Guardians of the Galaxy Vol 2: Characters–Chris Pratt

CHRIS PRATT as Star-Lord-Peter Quill

Chris Pratt reprises the role that propelled him into Marvel fandom and leading-man status.

Having now saved the galaxy once, the half-human intergalactic adventurer known as Star-Lord is newly famous and keenly aware of it.

When the Guardians’ newfound notoriety brings Quill’s long-lost father back into his life, his bond with the other Guardians will be put to the test.

On casting Chris Pratt as Star-Lord-Peter Quill, James Gunn says, “When I was auditioning StarLord the first time around I was looking for somebody who’d come in, do everything that was on the page, do it well, do it in a funny way, but also give that a little something extra that made Peter Quill a little bit of a different character. And Chris came in and did that immediately. Chris is a very unique movie star in that he is a combination of being a big, masculine guy but also a very vulnerable guy. He has a vulnerability that the classic movie stars hint at, whether it’s Humphrey Bogart or Gary Cooper. Chris really brings that to life on the screen, and I think that’s what makes him a truly modern-day movie star.”

For Pratt, “Guardians of the Galaxy” afforded him the vehicle to showcase both his comedic and physical talents in a way that he had not been able to do on film. “What appealed to me the most about this character was the opportunity to add my own personal brand of humor into it,” comments Pratt. “This was something that I knew I could do that was unique to me, and I had been dying for an opportunity to do that. I wanted to do something that was both comedic and physical. This role is a comfortable space to do that. What is so exciting to me is that I can just do the best version of my best stuff with Star-Lord.”

Describing where we find Peter Quill in the new story, Gunn relates, “As you know, the first ‘Guardians of the Galaxy’ is about Peter’s relationship to his mother and coming to terms with that. The second movie is about Peter Quill’s relationship to his father and his other fatherly figures. Yondu is obviously a fatherly figure to him. And then he meets his actual father, Ego, played by Kurt Russell, who is in a lot of ways everything he wanted. He is coming to terms with things. His feelings of abandonment, how he feels about his real father’s life, which is very different from his own, etc.”

Pratt offers insight on the importance of Peter’s quest to find his true parentage. “Quill is desperate to know who his dad is and dreamed his whole life that his dad was somebody special, somebody important, somebody cool,” says Pratt. “So when Quill finally meets his

bigger-than-life father, who’s been searching for him, it fills this giant void that he’s had in his heart his whole life.”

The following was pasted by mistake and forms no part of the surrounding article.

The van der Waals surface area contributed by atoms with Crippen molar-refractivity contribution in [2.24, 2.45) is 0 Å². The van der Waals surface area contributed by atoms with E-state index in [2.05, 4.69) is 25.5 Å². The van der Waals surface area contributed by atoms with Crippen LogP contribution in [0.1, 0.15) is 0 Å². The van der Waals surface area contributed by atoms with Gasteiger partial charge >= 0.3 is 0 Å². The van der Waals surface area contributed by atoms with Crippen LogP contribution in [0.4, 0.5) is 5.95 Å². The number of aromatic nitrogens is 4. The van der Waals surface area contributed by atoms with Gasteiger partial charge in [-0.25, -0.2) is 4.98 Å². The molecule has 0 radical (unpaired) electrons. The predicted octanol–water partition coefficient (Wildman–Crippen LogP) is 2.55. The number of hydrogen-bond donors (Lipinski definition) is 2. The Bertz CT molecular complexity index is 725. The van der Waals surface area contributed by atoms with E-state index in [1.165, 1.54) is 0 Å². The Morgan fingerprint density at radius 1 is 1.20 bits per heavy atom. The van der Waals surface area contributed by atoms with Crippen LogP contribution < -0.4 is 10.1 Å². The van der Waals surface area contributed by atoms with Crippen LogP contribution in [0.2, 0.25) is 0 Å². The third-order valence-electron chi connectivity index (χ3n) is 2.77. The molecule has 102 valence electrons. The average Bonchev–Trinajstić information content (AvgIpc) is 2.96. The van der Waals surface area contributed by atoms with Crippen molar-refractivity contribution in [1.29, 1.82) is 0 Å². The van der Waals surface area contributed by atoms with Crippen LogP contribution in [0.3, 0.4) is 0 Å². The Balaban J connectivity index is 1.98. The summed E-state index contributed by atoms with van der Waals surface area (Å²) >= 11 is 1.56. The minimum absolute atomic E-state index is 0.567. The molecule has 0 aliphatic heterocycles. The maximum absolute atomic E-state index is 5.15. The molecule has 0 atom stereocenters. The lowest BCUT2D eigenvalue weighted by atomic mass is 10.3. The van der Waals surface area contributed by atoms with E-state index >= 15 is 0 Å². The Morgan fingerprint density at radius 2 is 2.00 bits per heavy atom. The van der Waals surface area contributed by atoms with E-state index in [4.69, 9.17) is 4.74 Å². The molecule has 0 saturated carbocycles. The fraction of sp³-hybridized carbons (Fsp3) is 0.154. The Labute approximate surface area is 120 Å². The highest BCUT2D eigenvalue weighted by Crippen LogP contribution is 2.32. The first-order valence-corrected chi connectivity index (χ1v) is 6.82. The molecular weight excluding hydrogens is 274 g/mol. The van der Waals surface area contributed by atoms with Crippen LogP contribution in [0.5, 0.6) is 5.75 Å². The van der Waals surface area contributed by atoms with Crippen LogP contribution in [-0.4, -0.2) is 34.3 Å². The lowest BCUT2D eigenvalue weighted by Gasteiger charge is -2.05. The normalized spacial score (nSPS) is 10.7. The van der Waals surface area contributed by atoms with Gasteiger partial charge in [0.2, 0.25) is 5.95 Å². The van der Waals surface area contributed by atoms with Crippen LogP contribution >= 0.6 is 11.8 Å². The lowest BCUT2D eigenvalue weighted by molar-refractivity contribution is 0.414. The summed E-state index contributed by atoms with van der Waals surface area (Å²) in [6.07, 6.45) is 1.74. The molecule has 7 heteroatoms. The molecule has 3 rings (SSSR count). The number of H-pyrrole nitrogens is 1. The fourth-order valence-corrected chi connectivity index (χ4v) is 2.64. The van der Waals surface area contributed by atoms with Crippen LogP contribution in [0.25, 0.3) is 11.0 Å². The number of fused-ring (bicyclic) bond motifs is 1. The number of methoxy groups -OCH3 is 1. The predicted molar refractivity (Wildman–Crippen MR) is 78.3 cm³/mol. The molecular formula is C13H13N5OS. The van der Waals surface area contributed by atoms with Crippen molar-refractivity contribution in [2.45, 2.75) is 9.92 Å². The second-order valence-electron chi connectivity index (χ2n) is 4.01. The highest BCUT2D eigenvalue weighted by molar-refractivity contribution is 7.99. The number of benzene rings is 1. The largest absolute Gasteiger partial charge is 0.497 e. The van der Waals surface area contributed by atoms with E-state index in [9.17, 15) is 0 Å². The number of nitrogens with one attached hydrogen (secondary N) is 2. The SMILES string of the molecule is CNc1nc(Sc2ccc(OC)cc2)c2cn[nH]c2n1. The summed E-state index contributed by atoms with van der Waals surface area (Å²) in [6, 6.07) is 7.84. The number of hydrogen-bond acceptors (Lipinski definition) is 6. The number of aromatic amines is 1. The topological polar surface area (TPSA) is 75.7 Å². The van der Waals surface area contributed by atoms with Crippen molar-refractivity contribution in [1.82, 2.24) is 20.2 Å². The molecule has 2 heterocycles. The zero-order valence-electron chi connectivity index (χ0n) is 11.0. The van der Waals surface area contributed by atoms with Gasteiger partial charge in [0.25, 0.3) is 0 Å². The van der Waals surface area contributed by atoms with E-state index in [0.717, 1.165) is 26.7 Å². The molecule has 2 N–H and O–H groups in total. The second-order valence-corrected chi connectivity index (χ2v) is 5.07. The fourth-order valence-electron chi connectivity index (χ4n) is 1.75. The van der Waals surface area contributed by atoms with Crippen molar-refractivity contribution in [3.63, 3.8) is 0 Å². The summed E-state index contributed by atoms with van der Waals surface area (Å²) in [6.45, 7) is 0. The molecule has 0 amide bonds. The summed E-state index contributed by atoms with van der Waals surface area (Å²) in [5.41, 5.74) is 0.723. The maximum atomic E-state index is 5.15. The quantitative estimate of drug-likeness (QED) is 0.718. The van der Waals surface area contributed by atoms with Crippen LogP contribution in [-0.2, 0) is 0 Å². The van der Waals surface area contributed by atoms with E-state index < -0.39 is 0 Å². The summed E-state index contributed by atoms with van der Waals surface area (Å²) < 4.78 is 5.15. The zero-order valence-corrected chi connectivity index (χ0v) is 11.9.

In the course of the film, Quill finds himself reexamining his relationship with Yondu as well. “Of course, he’s always looked at Yondu, who abducted him, as being the guy who threatened to eat him or was hard on him,” Pratt says. “But he learns through the course of this film that the relationship is more of a father/son dynamic than he could’ve ever expected to get from anyone else.”

And what can audiences expect from the evolving relationship between Quill and Gamora? Pratt hints, “There is chemistry there and an attraction and this second movie doesn’t ignore that. It picks up where it left off. We realize that there is something more going on between Quill and Gamora than any of the other Guardians know, or any of the audience has ever known.”

He adds, “Gamora’s not the most vulnerable person and not super open to being vulnerable. So Quill is trying to get her to emote and to express her feelings. Through the course of this movie, that happens, and we get to see that relationship come together in an amazing way.”


Reformed assassin Gamora hopes that her heroic deeds with the Guardians will help her atone for the sins of her past.  Gamora must grapple with her own demons and the consequences of her flight from Thanos’ employ when confronted by her adoptive sister Nebula.

Zoe Saldana returns to the role of the deadly, green-skinned assassin Gamora, another character dealing with family issues related to the fact that her adoptive father is Thanos and her sister is Nebula. “In the first film, it seemed like Gamora was a good person and Nebula was a bad person and almost a villain of sorts,” explains executive producer Louis D Esposito. “In this movie we learn it’s a much more complex relationship than that. Gamora’s beginning to come to terms with her own sins, her own fears, and her own way of pushing people away, which is really what this movie’s about.”

“Gamora is surrounded by these idiots, the Guardians of the Galaxy, who are making her life very difficult,” adds Gunn. “She loves them. She knows she loves them. She’s aware of that. But then she has one guy, Peter Quill, who’s saying he’s in love with her, which she’s not that comfortable with. The boys are fighting constantly, and they’re all a pain. She doesn’t have any female companionship. She’s in a spot, since it’s only a couple months after the first movie, where they’re all having growing pains and sophomoric moments in their relationships. Then she comes face-to-face with her sister Nebula at the beginning of the movie. For Gamora there’s an emotional part of this. She has a fair amount of spite for her sister and on the other hand her sister says she just wants to kill her. And that is where we start Gamora’s story.”